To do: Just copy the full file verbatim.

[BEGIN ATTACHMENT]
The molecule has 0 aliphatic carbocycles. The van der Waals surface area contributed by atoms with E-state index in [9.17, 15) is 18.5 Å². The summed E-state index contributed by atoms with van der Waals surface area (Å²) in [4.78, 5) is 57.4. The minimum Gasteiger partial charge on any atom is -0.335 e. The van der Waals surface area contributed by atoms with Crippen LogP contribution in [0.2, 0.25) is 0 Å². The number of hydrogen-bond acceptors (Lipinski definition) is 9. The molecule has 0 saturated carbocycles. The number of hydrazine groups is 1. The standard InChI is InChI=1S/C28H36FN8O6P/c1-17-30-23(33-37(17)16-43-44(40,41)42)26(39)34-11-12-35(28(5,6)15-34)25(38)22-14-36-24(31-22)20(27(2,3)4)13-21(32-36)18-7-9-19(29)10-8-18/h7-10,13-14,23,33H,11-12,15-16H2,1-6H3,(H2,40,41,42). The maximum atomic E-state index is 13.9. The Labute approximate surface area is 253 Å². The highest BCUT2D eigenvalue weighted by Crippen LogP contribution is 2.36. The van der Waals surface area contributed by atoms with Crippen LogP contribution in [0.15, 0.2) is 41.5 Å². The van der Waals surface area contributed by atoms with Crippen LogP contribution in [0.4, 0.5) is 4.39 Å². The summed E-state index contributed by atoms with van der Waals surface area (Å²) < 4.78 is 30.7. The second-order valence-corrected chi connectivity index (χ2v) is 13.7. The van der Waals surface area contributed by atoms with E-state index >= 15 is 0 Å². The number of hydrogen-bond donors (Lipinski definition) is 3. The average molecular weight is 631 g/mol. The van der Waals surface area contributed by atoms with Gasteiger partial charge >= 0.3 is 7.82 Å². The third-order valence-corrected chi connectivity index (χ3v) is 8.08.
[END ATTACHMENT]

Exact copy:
The molecule has 0 aliphatic carbocycles. The van der Waals surface area contributed by atoms with E-state index in [9.17, 15) is 18.5 Å². The summed E-state index contributed by atoms with van der Waals surface area (Å²) in [4.78, 5) is 57.4. The minimum Gasteiger partial charge on any atom is -0.335 e. The van der Waals surface area contributed by atoms with Crippen LogP contribution in [0.2, 0.25) is 0 Å². The number of hydrogen-bond acceptors (Lipinski definition) is 9. The molecule has 0 saturated carbocycles. The number of hydrazine groups is 1. The standard InChI is InChI=1S/C28H36FN8O6P/c1-17-30-23(33-37(17)16-43-44(40,41)42)26(39)34-11-12-35(28(5,6)15-34)25(38)22-14-36-24(31-22)20(27(2,3)4)13-21(32-36)18-7-9-19(29)10-8-18/h7-10,13-14,23,33H,11-12,15-16H2,1-6H3,(H2,40,41,42). The maximum atomic E-state index is 13.9. The Labute approximate surface area is 253 Å². The highest BCUT2D eigenvalue weighted by Crippen LogP contribution is 2.36. The van der Waals surface area contributed by atoms with Crippen LogP contribution in [0.15, 0.2) is 41.5 Å². The van der Waals surface area contributed by atoms with Crippen LogP contribution in [0.4, 0.5) is 4.39 Å². The summed E-state index contributed by atoms with van der Waals surface area (Å²) < 4.78 is 30.7. The second-order valence-corrected chi connectivity index (χ2v) is 13.7. The van der Waals surface area contributed by atoms with E-state index >= 15 is 0 Å². The number of hydrogen-bond donors (Lipinski definition) is 3. The average molecular weight is 631 g/mol. The van der Waals surface area contributed by atoms with Gasteiger partial charge >= 0.3 is 7.82 Å². The third-order valence-corrected chi connectivity index (χ3v) is 8.08.